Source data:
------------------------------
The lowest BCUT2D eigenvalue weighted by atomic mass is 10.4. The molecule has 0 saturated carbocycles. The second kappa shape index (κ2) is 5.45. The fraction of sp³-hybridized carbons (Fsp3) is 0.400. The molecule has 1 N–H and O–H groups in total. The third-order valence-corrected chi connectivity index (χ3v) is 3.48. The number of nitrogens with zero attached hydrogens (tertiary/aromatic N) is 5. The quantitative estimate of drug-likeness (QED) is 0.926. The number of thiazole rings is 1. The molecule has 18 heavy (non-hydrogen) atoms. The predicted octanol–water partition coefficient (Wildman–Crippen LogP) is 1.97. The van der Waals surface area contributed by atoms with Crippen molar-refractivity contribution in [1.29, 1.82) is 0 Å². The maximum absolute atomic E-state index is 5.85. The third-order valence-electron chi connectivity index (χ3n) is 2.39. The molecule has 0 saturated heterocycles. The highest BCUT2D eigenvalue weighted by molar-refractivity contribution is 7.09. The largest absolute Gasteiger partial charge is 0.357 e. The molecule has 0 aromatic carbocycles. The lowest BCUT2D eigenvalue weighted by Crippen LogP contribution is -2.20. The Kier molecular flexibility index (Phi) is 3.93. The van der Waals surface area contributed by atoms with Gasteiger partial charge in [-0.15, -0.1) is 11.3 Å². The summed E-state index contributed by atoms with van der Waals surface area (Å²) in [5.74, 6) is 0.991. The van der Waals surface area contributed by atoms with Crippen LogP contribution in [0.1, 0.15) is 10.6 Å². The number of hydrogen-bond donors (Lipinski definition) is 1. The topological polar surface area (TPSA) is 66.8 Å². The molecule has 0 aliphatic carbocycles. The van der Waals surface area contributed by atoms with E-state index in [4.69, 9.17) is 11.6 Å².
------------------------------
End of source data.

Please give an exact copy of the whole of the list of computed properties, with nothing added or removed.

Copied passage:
The lowest BCUT2D eigenvalue weighted by atomic mass is 10.4. The molecule has 0 saturated carbocycles. The second kappa shape index (κ2) is 5.45. The fraction of sp³-hybridized carbons (Fsp3) is 0.400. The molecule has 1 N–H and O–H groups in total. The third-order valence-corrected chi connectivity index (χ3v) is 3.48. The number of nitrogens with zero attached hydrogens (tertiary/aromatic N) is 5. The quantitative estimate of drug-likeness (QED) is 0.926. The number of thiazole rings is 1. The molecule has 18 heavy (non-hydrogen) atoms. The predicted octanol–water partition coefficient (Wildman–Crippen LogP) is 1.97. The van der Waals surface area contributed by atoms with Crippen molar-refractivity contribution in [1.29, 1.82) is 0 Å². The maximum absolute atomic E-state index is 5.85. The third-order valence-electron chi connectivity index (χ3n) is 2.39. The molecule has 0 saturated heterocycles. The highest BCUT2D eigenvalue weighted by molar-refractivity contribution is 7.09. The largest absolute Gasteiger partial charge is 0.357 e. The molecule has 0 aromatic carbocycles. The lowest BCUT2D eigenvalue weighted by Crippen LogP contribution is -2.20. The Kier molecular flexibility index (Phi) is 3.93. The van der Waals surface area contributed by atoms with Gasteiger partial charge in [-0.15, -0.1) is 11.3 Å². The summed E-state index contributed by atoms with van der Waals surface area (Å²) in [5.74, 6) is 0.991. The van der Waals surface area contributed by atoms with Crippen LogP contribution in [0.1, 0.15) is 10.6 Å². The number of hydrogen-bond donors (Lipinski definition) is 1. The topological polar surface area (TPSA) is 66.8 Å². The molecule has 0 aliphatic carbocycles. The van der Waals surface area contributed by atoms with E-state index in [4.69, 9.17) is 11.6 Å².